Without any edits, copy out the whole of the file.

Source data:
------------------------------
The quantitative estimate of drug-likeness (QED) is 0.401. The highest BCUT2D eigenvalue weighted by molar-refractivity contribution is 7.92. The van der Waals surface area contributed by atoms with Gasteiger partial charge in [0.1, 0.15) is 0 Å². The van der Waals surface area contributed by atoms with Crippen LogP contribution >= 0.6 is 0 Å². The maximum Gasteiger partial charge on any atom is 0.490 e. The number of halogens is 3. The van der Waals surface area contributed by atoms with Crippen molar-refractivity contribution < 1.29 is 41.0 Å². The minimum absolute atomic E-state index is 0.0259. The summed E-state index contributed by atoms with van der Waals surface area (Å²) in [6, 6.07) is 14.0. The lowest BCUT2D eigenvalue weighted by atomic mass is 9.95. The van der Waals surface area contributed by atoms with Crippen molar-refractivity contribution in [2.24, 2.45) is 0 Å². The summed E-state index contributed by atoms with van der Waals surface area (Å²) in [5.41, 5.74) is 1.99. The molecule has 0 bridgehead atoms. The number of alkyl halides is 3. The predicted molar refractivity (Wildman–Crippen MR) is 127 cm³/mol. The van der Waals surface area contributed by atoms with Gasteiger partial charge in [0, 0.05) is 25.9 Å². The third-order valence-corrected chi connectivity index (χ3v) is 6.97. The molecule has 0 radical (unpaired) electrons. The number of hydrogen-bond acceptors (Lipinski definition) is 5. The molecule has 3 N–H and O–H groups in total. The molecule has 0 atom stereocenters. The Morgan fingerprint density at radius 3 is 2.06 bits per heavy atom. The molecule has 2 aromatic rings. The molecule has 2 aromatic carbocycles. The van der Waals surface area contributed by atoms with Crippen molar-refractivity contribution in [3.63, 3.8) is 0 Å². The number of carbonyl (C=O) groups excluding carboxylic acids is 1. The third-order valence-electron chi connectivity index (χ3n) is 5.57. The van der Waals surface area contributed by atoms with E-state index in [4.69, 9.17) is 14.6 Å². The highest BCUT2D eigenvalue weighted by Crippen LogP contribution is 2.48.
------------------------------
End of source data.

The quantitative estimate of drug-likeness (QED) is 0.401. The highest BCUT2D eigenvalue weighted by molar-refractivity contribution is 7.92. The van der Waals surface area contributed by atoms with Gasteiger partial charge in [0.1, 0.15) is 0 Å². The van der Waals surface area contributed by atoms with Crippen LogP contribution >= 0.6 is 0 Å². The maximum Gasteiger partial charge on any atom is 0.490 e. The number of halogens is 3. The van der Waals surface area contributed by atoms with Crippen molar-refractivity contribution < 1.29 is 41.0 Å². The minimum absolute atomic E-state index is 0.0259. The summed E-state index contributed by atoms with van der Waals surface area (Å²) in [6, 6.07) is 14.0. The lowest BCUT2D eigenvalue weighted by atomic mass is 9.95. The van der Waals surface area contributed by atoms with Crippen molar-refractivity contribution in [2.24, 2.45) is 0 Å². The summed E-state index contributed by atoms with van der Waals surface area (Å²) in [5.41, 5.74) is 1.99. The molecule has 0 bridgehead atoms. The number of alkyl halides is 3. The predicted molar refractivity (Wildman–Crippen MR) is 127 cm³/mol. The van der Waals surface area contributed by atoms with Gasteiger partial charge in [0, 0.05) is 25.9 Å². The third-order valence-corrected chi connectivity index (χ3v) is 6.97. The molecule has 0 radical (unpaired) electrons. The number of hydrogen-bond acceptors (Lipinski definition) is 5. The molecule has 3 N–H and O–H groups in total. The molecule has 0 atom stereocenters. The Morgan fingerprint density at radius 3 is 2.06 bits per heavy atom. The molecule has 2 aromatic rings. The molecule has 2 aromatic carbocycles. The van der Waals surface area contributed by atoms with Crippen molar-refractivity contribution in [3.63, 3.8) is 0 Å². The number of carbonyl (C=O) groups excluding carboxylic acids is 1. The third-order valence-electron chi connectivity index (χ3n) is 5.57. The van der Waals surface area contributed by atoms with E-state index in [4.69, 9.17) is 14.6 Å². The highest BCUT2D eigenvalue weighted by Crippen LogP contribution is 2.48.